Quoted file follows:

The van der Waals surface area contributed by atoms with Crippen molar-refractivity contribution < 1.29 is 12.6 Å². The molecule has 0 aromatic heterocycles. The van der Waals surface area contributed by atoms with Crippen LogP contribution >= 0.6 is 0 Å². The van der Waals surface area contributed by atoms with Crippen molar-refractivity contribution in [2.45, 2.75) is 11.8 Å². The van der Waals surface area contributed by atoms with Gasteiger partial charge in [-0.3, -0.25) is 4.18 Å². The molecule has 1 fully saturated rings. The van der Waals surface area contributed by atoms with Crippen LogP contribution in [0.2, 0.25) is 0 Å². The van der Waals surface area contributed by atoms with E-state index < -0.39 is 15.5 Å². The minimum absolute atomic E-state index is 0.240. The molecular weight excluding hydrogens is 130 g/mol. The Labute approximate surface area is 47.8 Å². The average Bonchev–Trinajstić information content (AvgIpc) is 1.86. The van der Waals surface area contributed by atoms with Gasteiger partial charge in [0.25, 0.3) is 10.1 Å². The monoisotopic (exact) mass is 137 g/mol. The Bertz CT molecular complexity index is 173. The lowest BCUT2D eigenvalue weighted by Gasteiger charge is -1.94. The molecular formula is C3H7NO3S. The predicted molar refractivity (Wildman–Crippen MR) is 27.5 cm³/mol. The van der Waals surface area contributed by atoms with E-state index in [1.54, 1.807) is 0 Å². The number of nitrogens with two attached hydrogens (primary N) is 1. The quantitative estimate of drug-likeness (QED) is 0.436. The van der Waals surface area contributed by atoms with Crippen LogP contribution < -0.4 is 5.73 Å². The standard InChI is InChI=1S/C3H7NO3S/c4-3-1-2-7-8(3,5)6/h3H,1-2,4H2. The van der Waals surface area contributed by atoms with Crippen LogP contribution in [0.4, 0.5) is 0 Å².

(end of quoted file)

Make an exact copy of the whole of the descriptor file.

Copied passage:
The van der Waals surface area contributed by atoms with Crippen molar-refractivity contribution < 1.29 is 12.6 Å². The molecule has 0 aromatic heterocycles. The van der Waals surface area contributed by atoms with Crippen LogP contribution >= 0.6 is 0 Å². The van der Waals surface area contributed by atoms with Crippen molar-refractivity contribution in [2.45, 2.75) is 11.8 Å². The van der Waals surface area contributed by atoms with Gasteiger partial charge in [-0.3, -0.25) is 4.18 Å². The molecule has 1 fully saturated rings. The van der Waals surface area contributed by atoms with Crippen LogP contribution in [0.2, 0.25) is 0 Å². The van der Waals surface area contributed by atoms with E-state index < -0.39 is 15.5 Å². The minimum absolute atomic E-state index is 0.240. The molecular weight excluding hydrogens is 130 g/mol. The Labute approximate surface area is 47.8 Å². The average Bonchev–Trinajstić information content (AvgIpc) is 1.86. The van der Waals surface area contributed by atoms with Gasteiger partial charge in [0.25, 0.3) is 10.1 Å². The monoisotopic (exact) mass is 137 g/mol. The Bertz CT molecular complexity index is 173. The lowest BCUT2D eigenvalue weighted by Gasteiger charge is -1.94. The molecular formula is C3H7NO3S. The predicted molar refractivity (Wildman–Crippen MR) is 27.5 cm³/mol. The van der Waals surface area contributed by atoms with E-state index in [1.54, 1.807) is 0 Å². The number of nitrogens with two attached hydrogens (primary N) is 1. The quantitative estimate of drug-likeness (QED) is 0.436. The van der Waals surface area contributed by atoms with Crippen LogP contribution < -0.4 is 5.73 Å². The standard InChI is InChI=1S/C3H7NO3S/c4-3-1-2-7-8(3,5)6/h3H,1-2,4H2. The van der Waals surface area contributed by atoms with Crippen LogP contribution in [0.4, 0.5) is 0 Å².